The Post-Avicennian tradition of Islamic philosophy and theology is now increasingly accepted as equalling the so called classical period in depth, originality and conceptual rigour. The interest of philosophically inclined intellectual historians notwithstanding, our grasp of the later tradition is still fragmentary, and even recognizably important thinkers and contexts remain understudied, a prominent case in point being the philosophers and theologians writing during the first century of Ṣafavid rule. As a result, we often tend to read the better known thinkers of the second Ṣafavid century, with Mullā Ṣadrā at the spearhead, in relative isolation from their immediate context. Although it is clear that they engaged with the major figures of the preceding centuries (such as Avicenna, al-Ghazālī, Suhrawardī and Fakhr al-Dīn al-Rāzī), it is more than likely that the focus of their thought and the angle of their approach were in equal measure determined by contemporary interests and debates.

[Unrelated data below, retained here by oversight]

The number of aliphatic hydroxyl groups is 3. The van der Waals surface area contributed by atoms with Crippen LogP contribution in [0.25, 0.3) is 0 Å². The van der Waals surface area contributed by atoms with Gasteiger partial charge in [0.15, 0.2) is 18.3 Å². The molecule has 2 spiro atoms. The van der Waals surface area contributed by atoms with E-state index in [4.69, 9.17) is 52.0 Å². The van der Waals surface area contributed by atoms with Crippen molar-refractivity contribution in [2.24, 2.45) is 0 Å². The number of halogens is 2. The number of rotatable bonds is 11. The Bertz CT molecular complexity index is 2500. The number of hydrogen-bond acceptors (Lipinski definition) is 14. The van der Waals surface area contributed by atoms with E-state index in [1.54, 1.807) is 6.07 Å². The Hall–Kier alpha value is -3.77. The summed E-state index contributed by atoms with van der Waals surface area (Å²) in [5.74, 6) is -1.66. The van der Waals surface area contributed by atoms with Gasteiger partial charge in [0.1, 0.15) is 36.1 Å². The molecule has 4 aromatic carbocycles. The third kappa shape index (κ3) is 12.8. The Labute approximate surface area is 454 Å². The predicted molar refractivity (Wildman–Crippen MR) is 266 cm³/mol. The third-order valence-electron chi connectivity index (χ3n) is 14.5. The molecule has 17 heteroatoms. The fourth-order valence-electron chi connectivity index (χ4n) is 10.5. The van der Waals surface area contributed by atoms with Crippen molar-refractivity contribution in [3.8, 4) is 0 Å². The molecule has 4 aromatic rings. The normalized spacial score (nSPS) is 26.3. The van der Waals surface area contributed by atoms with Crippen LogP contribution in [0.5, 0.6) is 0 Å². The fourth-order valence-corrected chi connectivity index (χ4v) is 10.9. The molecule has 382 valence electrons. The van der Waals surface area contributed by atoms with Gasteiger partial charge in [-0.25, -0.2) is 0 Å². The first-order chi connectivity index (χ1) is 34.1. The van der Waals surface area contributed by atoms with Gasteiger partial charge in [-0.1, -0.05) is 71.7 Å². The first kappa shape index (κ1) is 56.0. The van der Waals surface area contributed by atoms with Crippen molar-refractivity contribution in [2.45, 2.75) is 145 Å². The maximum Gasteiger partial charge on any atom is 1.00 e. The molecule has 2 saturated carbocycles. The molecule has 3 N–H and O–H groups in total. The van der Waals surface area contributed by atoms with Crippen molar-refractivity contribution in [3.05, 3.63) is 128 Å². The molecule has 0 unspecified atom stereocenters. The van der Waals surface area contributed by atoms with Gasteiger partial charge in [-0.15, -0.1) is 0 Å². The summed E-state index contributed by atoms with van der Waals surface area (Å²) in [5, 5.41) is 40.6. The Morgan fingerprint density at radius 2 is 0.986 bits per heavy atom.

It is against this background that the present panel convenes experts on both the first Ṣafavid century and the seventeenth century of Mullā Ṣadrā. Our aim is to chart the threads that run from the sixteenth to the seventeenth century, to locate missing links and nodes in the transmission of thoughts, and to re-assess the novelty of certain seventeenth century ideas (such as the primacy of existence, substantial movement, or the unity theory of knowledge) in this light. Our focus is on intellectual history, which means that we are primarily interested in ideas, their contexts of application, their transmission and their transformation. The papers will address questions pertaining to the philosophy of religion, the relation between philosophy and theology, and theory of knowledge.